VOD film review: Made in Italy
James R | On 27, Mar 2021
Director: James D’Arcy
Cast: Liam Neeson, Micheál Richardson
“The house has been empty for 20 years.” “You can’t remember her. And I can’t forget.” “It’s like you literally locked up all of my memories.” These are all lines of dialogue actually spoken by Liam Neeson and his real life son, Micheál Richardson, in Made in Italy. The pair play a widowed artist and his estranged son, who reunite to sell their family home in Tuscany – an abandoned property that needs some love and maintenance before providing a new life to new people. Can you say “metaphor”? Made in Italy can.
Neeson is Robert, a painter who no longer finds the inspiration to paint after his wife died in a car accident. Richardson is Jack, an art gallery owner who is going through a nasty divorce and needs the money to buy the business from his soon-to-be-ex wife. Together, they try to give the dust-filled, animal-ridden country estate a fresh lick of paint, all the while getting to know Natalie (Valeria Bilello), a local restauranteur who takes a shine to Jack.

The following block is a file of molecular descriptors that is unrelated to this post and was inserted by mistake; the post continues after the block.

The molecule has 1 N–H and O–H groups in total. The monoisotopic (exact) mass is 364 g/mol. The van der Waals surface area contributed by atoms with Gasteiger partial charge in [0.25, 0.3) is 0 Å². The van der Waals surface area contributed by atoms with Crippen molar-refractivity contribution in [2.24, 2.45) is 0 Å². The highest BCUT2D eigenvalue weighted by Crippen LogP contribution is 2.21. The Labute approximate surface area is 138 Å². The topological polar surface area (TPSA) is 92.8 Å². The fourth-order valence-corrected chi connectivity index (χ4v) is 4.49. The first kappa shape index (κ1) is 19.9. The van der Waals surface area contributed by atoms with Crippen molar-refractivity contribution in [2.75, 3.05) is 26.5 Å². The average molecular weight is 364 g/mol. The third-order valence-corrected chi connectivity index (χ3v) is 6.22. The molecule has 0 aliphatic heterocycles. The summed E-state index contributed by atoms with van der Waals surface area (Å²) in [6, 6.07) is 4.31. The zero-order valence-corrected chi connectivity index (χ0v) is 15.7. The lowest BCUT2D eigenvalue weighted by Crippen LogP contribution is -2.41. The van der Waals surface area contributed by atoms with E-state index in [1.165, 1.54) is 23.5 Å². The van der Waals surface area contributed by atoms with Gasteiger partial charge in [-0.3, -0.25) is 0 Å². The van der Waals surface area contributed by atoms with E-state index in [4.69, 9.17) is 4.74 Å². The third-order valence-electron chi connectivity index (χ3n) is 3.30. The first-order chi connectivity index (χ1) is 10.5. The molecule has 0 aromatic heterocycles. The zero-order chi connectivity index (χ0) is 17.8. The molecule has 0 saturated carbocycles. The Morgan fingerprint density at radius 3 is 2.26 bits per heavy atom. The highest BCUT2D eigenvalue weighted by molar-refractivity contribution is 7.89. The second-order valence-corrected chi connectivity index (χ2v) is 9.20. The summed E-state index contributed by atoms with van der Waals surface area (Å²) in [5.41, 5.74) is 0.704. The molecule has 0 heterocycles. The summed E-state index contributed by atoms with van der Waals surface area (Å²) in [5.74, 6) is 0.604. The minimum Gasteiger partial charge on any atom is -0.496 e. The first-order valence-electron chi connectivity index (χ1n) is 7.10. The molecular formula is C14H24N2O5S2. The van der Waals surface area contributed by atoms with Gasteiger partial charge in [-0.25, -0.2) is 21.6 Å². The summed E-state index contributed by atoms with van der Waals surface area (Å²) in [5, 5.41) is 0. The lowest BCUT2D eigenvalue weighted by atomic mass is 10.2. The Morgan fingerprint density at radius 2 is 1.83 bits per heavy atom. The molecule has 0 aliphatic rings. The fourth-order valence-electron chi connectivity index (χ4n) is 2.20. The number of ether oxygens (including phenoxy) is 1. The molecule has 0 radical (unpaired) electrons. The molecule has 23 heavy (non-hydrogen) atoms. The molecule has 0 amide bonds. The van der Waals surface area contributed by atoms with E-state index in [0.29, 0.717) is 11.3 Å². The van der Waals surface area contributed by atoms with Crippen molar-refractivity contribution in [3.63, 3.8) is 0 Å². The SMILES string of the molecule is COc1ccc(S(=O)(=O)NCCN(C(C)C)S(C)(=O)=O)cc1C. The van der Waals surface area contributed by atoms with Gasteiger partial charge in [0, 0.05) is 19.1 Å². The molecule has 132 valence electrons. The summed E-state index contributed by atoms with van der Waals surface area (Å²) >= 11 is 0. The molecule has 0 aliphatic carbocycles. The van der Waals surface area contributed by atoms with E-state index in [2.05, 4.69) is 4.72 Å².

A lot of the film’s interest stems from its leading male duo, whose own off-screen experience of loss resonates with their characters. They bring a nuance and heart to their interactions, with a convincing chemistry that finds humour in disagreements and a relaxed trust in each other – a scene in which they attempt to impress Natalie with a shop-bought ragu is warmly amusing, with Richardson on charming form and Neeson delivering earthy deadpan with a surprisingly light touch. Together with Lindsay Duncan as an acerbic estate agent, they make for a likeable, entertaining ensemble.
Unfortunately, though, the cast are given a humdinger of a script, which struggles to find subtlety amid its heavy-handed metaphors. Robert’s grief-fuelled painting adorns a wall and can’t be covered up, while rodents keep popping up in the cupboards like skeletons in the closet – incredibly, they don’t discover any geese, because the dialogue honks all over the place.
It’s a surprise, given that this is the directing and screenwriter debut of Agent Carter star James D’Arcy, for whom this is presumably a passion project. But while the Italian countryside offers handsome escapism, the predictable plot takes us nowhere new. Instead, we’re left admiring a fixer-upper that never reaches its potential, even when glimpses of it shine through the dust. “I wouldn’t go in the bathroom if I were you, there’s a large weasel in the bathroom,” warns Neeson at one point. “That’s not a euphemism.”